July27Unitedkingdom  2021 

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Abstract Volume: 1 Issue: 3 ISSN:

Prevalence of Excessive Daytime Sleepiness and Risk Factors of Obstructive Sleep Apnea Among Type 2 Diabetes Mellitus at the Korle-Bu Teaching Hospital, Accra Ghana: A Pilot Study

Joseph Boateng Makae*

*Corresponding Author: Joseph Boateng Makae, Respiratory Therapist at Komfo Anokye Teaching Hospital Ashanti, Ghana.

Received Date:  October 20, 2020

Publication Date: November 01, 2020

 

Abstract

BACKGROUND:

Obstructive sleep apnea (OSA) is a breathing disorder of sleep that is gaining recognition in both developed and developing countries in recent years due to its associated morbidity and mortality worldwide. It contributes to the development of the cardiovascular disease, systemic hypertension and abnormalities in glucose metabolism. The relationship between OSA and Type 2 diabetes mellitus (T2DM) is bidirectional. The majority of studies on sleep-disordered breathing and T2DM have largely in developed countries hence, the need to explore the relationship between these conditions in developing countries like Ghana.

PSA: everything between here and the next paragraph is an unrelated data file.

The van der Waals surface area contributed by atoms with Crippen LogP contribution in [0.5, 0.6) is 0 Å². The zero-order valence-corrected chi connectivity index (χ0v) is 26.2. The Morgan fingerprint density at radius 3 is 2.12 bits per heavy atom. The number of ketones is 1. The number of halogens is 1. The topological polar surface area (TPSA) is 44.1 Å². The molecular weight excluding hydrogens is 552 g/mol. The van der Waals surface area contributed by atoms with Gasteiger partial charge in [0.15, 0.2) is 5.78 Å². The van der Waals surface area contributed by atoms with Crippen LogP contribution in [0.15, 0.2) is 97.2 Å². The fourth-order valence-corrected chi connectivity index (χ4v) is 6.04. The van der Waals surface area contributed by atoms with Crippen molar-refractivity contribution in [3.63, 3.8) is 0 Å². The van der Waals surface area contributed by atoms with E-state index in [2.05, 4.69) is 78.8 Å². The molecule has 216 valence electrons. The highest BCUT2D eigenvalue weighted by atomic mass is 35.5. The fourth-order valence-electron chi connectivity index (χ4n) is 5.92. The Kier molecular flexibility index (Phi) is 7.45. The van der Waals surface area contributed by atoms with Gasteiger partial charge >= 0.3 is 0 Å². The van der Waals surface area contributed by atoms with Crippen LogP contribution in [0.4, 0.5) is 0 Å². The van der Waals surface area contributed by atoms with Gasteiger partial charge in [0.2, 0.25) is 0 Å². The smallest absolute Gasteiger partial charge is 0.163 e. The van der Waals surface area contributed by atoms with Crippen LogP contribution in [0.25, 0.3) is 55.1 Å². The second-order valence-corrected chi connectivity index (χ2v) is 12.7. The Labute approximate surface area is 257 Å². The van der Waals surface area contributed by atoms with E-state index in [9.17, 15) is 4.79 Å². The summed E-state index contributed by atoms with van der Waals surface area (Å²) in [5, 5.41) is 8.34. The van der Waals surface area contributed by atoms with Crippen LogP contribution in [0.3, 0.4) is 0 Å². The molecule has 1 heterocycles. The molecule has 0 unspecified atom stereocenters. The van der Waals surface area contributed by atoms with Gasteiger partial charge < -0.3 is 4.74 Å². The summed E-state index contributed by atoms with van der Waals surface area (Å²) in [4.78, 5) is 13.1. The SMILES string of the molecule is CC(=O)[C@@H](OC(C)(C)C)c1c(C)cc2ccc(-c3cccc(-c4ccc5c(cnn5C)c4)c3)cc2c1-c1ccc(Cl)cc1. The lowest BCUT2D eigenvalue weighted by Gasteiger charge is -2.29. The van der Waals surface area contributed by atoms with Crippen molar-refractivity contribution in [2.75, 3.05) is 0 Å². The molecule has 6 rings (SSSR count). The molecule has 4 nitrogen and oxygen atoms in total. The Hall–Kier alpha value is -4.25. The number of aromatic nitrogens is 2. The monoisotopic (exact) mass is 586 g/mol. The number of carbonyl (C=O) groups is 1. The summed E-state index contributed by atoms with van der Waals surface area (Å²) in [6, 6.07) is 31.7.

AIM:

This study aimed to determine the prevalence of excessive daytime sleepiness and the risk of obstructive sleep apnea among Type 2 diabetes mellitus patients attending the Korle-Bu Teaching Hospital (KBTH).

METHODS:

This study was a cross-sectional study. Telephone interviews were conducted on Type 2 diabetes mellitus patients attending the National Diabetic Management and Research Centre at the KBTH. These interviews were conducted to complete two validated questionnaires; the STOP-BANG questionnaire and the Epworth Sleepiness Scale (ESS) questionnaire which was used to assess the risk of OSA and the prevalence of excessive daytime sleepiness respectively. Patients’ demographic characteristics were also collected using a structured questionnaire and anthropometric measurement extracted from patients’ folders. The data was analyzed using SPSS version 22.0.

RESULTS: